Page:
Broca’s work has been extensively covered in various publications. In 2023, her work was featured in ‘S/HE: An International Journal of Goddess Studies’ (Volume 2 Number 2), with an article by Mary Ann Beavis titled “From Lilith to Mary Magdalene: The Divine Feminine in the Art of Lilian Broca.” In 2022, her mosaics were highlighted in several articles, including in ‘The Globe and Mail’, ‘Jewish Independent’, ‘Il Marco Polo’, ‘The Georgia Straight’, and ‘La Source’. Previous years saw features in publications such as the ‘Ormsby Review’, the ‘Journal of Mosaic Research’, ‘Mosaique Magazine’, ‘Critical Read’, and ‘Groutline Magazine’.

Soignée: Can you tell us about your early life and how you came to Canada?
I was born after WWII in Bucharest, Romania. My family was able to leave the country with its terrible regime in the late 50s and eventually came to Canada, where, after high school, I enrolled in the Fine Arts Program of Concordia University in Montreal. After graduating with a BFA, I attended Pratt Institute in NY and earned an MFA degree.

Soignée: When did you first realize you had a talent for art?
My parents always said that even as a small child I displayed an artistic inclination and considerable aptitude in that area. I certainly don’t remember a time when I wasn’t making art nor ever thinking of a career other than in Art.

Soignée: Your art often deals with social issues, especially those concerning women. Can you elaborate on this focus?
Throughout my long career, I have dealt with social issues, particularly women’s issues. The last four series executed are on Biblical stories of extraordinary women. Lilith is employed as a metaphor for an independent, strong individual who recognized tyranny when Adam insisted on exercising control over her, and so she left him. Esther is the metaphor for self-empowerment; she underwent a transformation that propelled her to become the leader of her people. Judith symbolizes courage and action in a patriarchal society; she is a heroine who saves her people single-handedly, wielding a sword that killed the enemy.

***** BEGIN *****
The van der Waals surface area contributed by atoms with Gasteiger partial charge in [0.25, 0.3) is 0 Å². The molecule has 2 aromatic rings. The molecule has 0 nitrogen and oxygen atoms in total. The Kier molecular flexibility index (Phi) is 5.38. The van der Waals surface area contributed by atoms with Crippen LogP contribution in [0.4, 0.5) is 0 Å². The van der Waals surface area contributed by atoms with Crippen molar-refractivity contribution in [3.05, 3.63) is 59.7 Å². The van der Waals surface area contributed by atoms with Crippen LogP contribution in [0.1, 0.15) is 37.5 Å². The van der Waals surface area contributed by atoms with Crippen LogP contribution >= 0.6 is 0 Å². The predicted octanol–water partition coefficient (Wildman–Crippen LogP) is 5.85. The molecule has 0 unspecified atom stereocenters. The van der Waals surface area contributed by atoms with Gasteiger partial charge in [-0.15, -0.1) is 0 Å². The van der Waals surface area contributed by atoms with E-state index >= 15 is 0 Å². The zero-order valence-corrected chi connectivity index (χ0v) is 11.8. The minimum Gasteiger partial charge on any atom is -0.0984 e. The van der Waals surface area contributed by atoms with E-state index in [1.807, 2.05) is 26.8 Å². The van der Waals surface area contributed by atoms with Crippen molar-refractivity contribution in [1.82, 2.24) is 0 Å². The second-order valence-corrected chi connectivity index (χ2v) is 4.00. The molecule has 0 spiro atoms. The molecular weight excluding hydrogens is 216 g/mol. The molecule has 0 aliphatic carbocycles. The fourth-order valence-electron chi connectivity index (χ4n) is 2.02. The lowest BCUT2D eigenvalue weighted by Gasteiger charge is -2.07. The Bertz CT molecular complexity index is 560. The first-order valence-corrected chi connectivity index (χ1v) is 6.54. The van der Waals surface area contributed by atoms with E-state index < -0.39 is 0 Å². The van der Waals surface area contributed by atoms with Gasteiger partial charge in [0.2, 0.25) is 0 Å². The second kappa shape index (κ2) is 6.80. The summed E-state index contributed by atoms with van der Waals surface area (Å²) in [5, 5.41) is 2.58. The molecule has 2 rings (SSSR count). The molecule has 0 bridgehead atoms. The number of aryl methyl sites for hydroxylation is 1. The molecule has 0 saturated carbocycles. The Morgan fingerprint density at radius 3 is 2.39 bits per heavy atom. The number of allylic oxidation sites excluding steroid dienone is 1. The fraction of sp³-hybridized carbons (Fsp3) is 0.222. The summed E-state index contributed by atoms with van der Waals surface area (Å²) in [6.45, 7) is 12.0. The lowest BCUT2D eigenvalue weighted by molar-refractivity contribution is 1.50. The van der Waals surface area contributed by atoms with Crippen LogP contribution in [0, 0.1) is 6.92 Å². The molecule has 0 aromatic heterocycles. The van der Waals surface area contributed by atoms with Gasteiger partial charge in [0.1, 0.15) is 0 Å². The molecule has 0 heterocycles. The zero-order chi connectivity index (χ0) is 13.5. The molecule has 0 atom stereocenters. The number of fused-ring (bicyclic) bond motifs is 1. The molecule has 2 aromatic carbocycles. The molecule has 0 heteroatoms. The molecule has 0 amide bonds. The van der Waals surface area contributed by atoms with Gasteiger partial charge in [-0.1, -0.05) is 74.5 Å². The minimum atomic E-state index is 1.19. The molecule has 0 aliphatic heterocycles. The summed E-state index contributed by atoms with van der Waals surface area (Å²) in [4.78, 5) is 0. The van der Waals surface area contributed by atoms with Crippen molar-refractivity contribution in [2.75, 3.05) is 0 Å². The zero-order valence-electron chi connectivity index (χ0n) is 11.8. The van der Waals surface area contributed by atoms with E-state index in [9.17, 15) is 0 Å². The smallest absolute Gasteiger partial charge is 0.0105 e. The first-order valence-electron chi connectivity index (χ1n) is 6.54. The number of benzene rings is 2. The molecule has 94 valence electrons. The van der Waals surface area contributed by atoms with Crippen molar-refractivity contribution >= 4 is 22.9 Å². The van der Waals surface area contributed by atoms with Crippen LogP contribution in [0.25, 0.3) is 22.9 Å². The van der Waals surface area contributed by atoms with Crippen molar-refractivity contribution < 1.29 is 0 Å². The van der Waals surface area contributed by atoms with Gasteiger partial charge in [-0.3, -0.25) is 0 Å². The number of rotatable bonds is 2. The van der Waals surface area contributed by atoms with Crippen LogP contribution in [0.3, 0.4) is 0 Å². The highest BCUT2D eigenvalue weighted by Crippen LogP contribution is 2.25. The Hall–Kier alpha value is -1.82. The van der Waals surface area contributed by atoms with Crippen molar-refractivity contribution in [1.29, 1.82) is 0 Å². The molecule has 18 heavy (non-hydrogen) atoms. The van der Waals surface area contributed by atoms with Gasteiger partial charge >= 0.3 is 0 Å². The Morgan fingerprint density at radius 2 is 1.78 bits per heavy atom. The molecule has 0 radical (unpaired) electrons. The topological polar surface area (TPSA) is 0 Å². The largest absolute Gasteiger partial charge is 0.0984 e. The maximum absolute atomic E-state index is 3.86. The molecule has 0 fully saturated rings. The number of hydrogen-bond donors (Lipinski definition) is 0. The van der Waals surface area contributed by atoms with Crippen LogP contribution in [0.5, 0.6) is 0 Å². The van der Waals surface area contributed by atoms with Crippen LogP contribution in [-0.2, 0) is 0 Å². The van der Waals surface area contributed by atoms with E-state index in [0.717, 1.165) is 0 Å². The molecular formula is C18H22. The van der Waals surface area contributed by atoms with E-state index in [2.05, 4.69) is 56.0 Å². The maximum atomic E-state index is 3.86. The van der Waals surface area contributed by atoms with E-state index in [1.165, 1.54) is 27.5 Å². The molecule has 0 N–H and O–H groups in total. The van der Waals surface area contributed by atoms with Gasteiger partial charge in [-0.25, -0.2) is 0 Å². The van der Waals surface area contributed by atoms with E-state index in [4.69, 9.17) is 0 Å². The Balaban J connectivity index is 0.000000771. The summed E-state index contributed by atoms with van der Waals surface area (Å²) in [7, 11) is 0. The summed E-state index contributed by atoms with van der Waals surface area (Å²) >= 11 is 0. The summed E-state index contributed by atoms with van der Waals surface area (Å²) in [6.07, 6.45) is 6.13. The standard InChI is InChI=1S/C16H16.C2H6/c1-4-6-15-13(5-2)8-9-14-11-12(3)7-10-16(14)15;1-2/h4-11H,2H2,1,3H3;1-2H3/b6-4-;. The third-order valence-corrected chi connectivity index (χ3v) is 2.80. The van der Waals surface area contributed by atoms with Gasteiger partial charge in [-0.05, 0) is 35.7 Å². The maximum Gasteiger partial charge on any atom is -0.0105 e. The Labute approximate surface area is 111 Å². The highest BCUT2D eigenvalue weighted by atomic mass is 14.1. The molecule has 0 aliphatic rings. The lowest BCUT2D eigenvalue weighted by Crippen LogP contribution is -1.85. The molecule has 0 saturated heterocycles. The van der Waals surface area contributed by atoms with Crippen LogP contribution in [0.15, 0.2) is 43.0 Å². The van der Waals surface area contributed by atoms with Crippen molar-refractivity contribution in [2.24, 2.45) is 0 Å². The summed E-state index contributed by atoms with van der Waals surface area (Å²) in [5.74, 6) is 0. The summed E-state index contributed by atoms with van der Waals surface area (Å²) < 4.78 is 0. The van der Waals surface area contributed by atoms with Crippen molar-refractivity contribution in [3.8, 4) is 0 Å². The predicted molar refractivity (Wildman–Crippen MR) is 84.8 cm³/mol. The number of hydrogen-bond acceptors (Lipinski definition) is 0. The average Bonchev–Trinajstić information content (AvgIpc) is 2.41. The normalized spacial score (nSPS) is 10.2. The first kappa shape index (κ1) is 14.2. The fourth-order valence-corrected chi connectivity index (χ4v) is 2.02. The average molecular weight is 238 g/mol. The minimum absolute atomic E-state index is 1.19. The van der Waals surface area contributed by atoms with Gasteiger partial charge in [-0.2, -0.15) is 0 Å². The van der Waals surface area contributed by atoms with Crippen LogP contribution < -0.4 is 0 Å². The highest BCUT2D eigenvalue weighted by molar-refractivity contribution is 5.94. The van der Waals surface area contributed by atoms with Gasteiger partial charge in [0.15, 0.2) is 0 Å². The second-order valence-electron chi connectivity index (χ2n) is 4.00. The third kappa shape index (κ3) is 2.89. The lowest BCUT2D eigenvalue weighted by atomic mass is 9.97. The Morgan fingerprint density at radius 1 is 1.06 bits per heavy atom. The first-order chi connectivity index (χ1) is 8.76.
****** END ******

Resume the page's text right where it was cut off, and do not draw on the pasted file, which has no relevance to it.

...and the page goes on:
Mary Magdalene qualifies for the courageous woman who left her sanctuary, her family home, to follow a single man without a fixed address or a permanent job, traveling the country accompanied by 12 other men, teaching God’s words. Mary Magdalene joined Jesus and followed Him despite being a single female living in a patriarchal society when women were, in general terms, treated as lesser mortals with few of the privileges bestowed on men. By leaving behind her family and her comfort zone, Mary Magdalene showed a sense of independence and self-assurance rarely found in women of her time.

Soignée: What do you hope to achieve through your depiction of these Biblical women?
Each of these series explores various situations strong Biblical women created for themselves in a patriarchal society. These unique individuals, despite huge obstacles, become winners and hence, role models. Through the retelling of their stories, I’ve been giving them new lives through personal interpretation in my artworks. There is no right or wrong in interpreting a story. The end result is based on how convincing one is and how one builds their argument. The same is true in art where there is always the subjective perspective and the cultural milieu that an artist has to consider.

Soignée: How have others perceived your work, especially in the context of art history and literature?
As Dr. Angela Clarke, the director of Il Museo at the Italian Cultural Centre in Vancouver, wrote in her essay Breaking Down Barriers: Antiquity and Post Modernity: “In art history and literature discourse, the work of women artists and women’s stories are always associated with the intimate and the small, as if they dare not take up valuable space and time. Lilian Broca expressly desires that these stories of women should take up space, time, and even more room should be made for female achievement in the future. By telling these stories of ancient heroic women in monumental media, she demands space for diversity of opinion. Most importantly, she wants to construct a history that reveals to future generations that the voice and face of history is not entirely a masculine one, even in the militarized world of antiquity.”